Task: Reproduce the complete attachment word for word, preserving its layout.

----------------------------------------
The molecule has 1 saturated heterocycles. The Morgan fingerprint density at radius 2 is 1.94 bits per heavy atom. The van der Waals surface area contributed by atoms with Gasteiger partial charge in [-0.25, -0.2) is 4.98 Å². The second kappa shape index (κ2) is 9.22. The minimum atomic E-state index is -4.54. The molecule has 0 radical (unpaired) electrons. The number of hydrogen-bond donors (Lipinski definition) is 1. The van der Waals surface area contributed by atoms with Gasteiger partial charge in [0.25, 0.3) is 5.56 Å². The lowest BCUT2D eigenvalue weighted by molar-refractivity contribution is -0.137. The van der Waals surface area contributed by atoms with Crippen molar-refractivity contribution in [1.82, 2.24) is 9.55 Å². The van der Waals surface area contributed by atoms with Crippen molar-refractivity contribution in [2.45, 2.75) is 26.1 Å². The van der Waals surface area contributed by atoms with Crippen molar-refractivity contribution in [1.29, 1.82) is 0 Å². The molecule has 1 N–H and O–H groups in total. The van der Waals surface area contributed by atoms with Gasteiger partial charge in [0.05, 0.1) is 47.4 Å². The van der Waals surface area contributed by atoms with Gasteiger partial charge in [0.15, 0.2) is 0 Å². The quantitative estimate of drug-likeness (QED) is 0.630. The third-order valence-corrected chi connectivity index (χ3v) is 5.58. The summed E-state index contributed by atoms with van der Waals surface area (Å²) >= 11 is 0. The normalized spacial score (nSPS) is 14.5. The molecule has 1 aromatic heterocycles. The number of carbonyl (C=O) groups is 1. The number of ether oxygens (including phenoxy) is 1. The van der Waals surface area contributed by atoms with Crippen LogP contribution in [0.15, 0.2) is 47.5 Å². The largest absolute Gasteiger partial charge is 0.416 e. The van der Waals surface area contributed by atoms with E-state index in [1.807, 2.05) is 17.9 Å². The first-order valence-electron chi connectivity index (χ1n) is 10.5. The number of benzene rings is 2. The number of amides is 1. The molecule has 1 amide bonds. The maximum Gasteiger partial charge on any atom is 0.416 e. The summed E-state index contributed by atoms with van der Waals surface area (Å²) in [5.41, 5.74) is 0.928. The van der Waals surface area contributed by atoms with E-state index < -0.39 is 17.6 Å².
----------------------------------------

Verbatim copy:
The molecule has 1 saturated heterocycles. The Morgan fingerprint density at radius 2 is 1.94 bits per heavy atom. The van der Waals surface area contributed by atoms with Gasteiger partial charge in [-0.25, -0.2) is 4.98 Å². The second kappa shape index (κ2) is 9.22. The minimum atomic E-state index is -4.54. The molecule has 0 radical (unpaired) electrons. The number of hydrogen-bond donors (Lipinski definition) is 1. The van der Waals surface area contributed by atoms with Gasteiger partial charge in [0.25, 0.3) is 5.56 Å². The lowest BCUT2D eigenvalue weighted by molar-refractivity contribution is -0.137. The van der Waals surface area contributed by atoms with Crippen molar-refractivity contribution in [1.82, 2.24) is 9.55 Å². The van der Waals surface area contributed by atoms with Crippen molar-refractivity contribution in [2.45, 2.75) is 26.1 Å². The van der Waals surface area contributed by atoms with Crippen molar-refractivity contribution in [1.29, 1.82) is 0 Å². The molecule has 1 N–H and O–H groups in total. The van der Waals surface area contributed by atoms with Gasteiger partial charge in [0.05, 0.1) is 47.4 Å². The van der Waals surface area contributed by atoms with Gasteiger partial charge in [0.15, 0.2) is 0 Å². The quantitative estimate of drug-likeness (QED) is 0.630. The third-order valence-corrected chi connectivity index (χ3v) is 5.58. The summed E-state index contributed by atoms with van der Waals surface area (Å²) >= 11 is 0. The normalized spacial score (nSPS) is 14.5. The molecule has 1 aromatic heterocycles. The number of carbonyl (C=O) groups is 1. The number of ether oxygens (including phenoxy) is 1. The van der Waals surface area contributed by atoms with Crippen LogP contribution in [0.15, 0.2) is 47.5 Å². The largest absolute Gasteiger partial charge is 0.416 e. The van der Waals surface area contributed by atoms with E-state index in [1.807, 2.05) is 17.9 Å². The first-order valence-electron chi connectivity index (χ1n) is 10.5. The number of benzene rings is 2. The number of amides is 1. The molecule has 1 amide bonds. The maximum Gasteiger partial charge on any atom is 0.416 e. The summed E-state index contributed by atoms with van der Waals surface area (Å²) in [5.41, 5.74) is 0.928. The van der Waals surface area contributed by atoms with E-state index < -0.39 is 17.6 Å².